The best phablet you can buy

Weight: 192g | Dimensions: 158.2 x 77.9 x 7.3 mm | OS: iOS 9.3 | Screen size: 5.5-inch | Resolution: 1920 x 1080 | CPU: Apple A9 | RAM: 2GB | Storage: 16GB/64GB/128GB | Battery: 2750mAh | Rear camera: 12MP | Front camera: 5MP

3D Touch has exciting potential
Bright, vibrant display
Big and heavy
Expensive

Apple on the slide! Regular visitors to our best phones ranking will note that Apple's duo of flagship phones have taken a tumble down the order of late. Why? Well while the Android army has been busy in 2016 launching their latest and greatest, the Cupertino firm has been patiently biding its time.

That's not to say the iPhone 6S Plus has gone backwards - it's still a great handset - it's just that the competition has moved on since its launch in September 2015. Of course, we could see the Apple brand leap back up the chart later this year with the arrival of the iPhone 7 Plus, but that will all depend on whether it's actually a decent upgrade.

If you're OK with a larger iPhone, then you're in for a treat with the iPhone 6S Plus. It packs all the same upgrades as the smaller 6S - namely the innovative 3D Touch screen and upgraded camera - and fixes some of the flaws we all hate.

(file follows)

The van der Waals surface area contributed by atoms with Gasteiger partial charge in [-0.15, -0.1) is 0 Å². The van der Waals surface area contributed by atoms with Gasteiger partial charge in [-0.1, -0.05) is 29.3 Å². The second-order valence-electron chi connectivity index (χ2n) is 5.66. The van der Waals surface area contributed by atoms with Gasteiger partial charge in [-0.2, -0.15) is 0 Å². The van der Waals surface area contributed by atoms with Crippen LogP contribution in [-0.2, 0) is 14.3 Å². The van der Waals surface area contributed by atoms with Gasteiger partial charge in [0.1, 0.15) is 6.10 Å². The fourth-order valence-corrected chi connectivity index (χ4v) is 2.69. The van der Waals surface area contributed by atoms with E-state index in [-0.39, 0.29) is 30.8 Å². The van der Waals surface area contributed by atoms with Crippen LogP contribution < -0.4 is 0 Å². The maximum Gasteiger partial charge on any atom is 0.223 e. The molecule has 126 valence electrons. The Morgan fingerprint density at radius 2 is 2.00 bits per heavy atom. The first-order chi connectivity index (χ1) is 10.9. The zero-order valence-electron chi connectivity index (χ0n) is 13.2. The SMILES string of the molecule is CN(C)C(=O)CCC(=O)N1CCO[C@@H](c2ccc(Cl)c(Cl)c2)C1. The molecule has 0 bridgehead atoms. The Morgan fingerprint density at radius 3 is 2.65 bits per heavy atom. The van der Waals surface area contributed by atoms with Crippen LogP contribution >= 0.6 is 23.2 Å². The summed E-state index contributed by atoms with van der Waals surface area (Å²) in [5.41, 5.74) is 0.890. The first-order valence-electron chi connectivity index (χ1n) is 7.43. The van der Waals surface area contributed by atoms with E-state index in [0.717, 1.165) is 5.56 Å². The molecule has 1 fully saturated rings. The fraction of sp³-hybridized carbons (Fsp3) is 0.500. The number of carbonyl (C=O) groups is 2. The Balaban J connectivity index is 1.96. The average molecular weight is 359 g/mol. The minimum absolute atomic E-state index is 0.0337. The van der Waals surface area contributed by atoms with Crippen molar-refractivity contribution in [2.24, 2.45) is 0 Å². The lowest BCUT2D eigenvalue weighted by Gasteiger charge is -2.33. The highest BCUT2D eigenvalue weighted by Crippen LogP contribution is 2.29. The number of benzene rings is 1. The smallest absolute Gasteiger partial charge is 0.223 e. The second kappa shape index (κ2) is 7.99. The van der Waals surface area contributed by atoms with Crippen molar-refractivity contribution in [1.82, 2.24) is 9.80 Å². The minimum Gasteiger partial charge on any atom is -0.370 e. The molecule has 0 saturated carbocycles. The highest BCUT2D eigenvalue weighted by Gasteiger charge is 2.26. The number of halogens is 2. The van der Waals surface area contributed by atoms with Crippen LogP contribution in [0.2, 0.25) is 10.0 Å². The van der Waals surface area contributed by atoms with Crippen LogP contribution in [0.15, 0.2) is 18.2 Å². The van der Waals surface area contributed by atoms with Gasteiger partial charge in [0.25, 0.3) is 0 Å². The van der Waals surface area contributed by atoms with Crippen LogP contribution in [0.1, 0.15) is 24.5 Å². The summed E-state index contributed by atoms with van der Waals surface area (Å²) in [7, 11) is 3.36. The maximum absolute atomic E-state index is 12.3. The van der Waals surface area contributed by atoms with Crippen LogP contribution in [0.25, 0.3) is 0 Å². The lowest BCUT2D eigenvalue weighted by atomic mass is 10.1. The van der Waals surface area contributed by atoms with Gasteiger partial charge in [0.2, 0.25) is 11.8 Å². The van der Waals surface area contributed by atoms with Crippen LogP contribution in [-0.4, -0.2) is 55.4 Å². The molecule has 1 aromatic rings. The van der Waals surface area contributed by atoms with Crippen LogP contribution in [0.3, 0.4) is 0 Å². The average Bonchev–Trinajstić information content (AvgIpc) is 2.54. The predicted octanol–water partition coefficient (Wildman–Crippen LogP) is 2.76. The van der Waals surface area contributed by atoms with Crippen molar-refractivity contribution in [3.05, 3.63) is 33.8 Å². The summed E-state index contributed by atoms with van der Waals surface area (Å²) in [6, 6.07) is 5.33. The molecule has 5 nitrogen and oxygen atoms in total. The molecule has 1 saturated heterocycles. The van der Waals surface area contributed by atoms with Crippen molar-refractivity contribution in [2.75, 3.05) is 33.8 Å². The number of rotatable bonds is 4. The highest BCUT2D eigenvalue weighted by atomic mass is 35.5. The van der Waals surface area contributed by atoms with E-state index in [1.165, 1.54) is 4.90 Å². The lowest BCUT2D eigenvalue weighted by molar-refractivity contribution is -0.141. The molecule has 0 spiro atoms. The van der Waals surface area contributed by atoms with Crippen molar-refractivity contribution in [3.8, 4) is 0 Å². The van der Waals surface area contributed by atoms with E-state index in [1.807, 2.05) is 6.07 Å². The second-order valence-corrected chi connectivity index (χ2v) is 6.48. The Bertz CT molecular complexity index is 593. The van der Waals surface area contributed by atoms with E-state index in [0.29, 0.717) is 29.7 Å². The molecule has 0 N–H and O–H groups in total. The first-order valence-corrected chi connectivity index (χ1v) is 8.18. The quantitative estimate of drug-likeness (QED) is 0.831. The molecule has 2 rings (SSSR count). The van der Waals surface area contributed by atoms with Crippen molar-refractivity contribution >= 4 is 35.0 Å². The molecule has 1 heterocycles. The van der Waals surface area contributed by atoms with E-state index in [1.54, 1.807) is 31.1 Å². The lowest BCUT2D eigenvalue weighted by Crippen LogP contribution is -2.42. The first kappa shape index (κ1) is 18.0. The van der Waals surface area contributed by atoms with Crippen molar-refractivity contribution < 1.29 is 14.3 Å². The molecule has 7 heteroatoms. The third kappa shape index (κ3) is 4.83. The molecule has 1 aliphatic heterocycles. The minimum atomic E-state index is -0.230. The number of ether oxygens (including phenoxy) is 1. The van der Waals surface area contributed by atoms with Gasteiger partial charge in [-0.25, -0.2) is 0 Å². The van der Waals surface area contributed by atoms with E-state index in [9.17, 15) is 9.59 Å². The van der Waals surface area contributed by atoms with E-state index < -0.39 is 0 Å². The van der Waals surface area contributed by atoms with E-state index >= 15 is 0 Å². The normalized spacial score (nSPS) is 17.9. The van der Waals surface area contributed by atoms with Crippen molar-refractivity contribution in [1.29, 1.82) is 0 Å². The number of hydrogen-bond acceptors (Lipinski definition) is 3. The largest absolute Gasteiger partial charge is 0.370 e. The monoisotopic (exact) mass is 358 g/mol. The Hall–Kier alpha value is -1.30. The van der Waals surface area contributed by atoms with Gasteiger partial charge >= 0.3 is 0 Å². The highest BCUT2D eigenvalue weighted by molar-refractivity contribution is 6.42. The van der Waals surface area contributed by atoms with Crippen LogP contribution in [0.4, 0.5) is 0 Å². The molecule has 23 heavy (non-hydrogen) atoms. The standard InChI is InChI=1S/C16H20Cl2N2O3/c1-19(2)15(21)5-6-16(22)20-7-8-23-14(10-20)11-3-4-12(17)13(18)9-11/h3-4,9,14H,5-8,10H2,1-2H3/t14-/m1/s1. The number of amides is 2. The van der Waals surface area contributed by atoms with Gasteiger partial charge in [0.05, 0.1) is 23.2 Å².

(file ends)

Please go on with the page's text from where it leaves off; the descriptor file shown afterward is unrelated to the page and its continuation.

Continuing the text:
The battery is larger, and while the screen is Full HD (with a really great ability to show colours) this is easily the longer-lasting of the two iPhones, meaning you won't have to reach for the charger as often.

The camera is actually better than on the iPhone 6S, with optical image stabilisation providing sharper and brighter images thanks to mechanical help.

If you're an Apple fan looking for a 'bigger' experience, this is the phone for you.

Read the full review: iPhone 6S Plus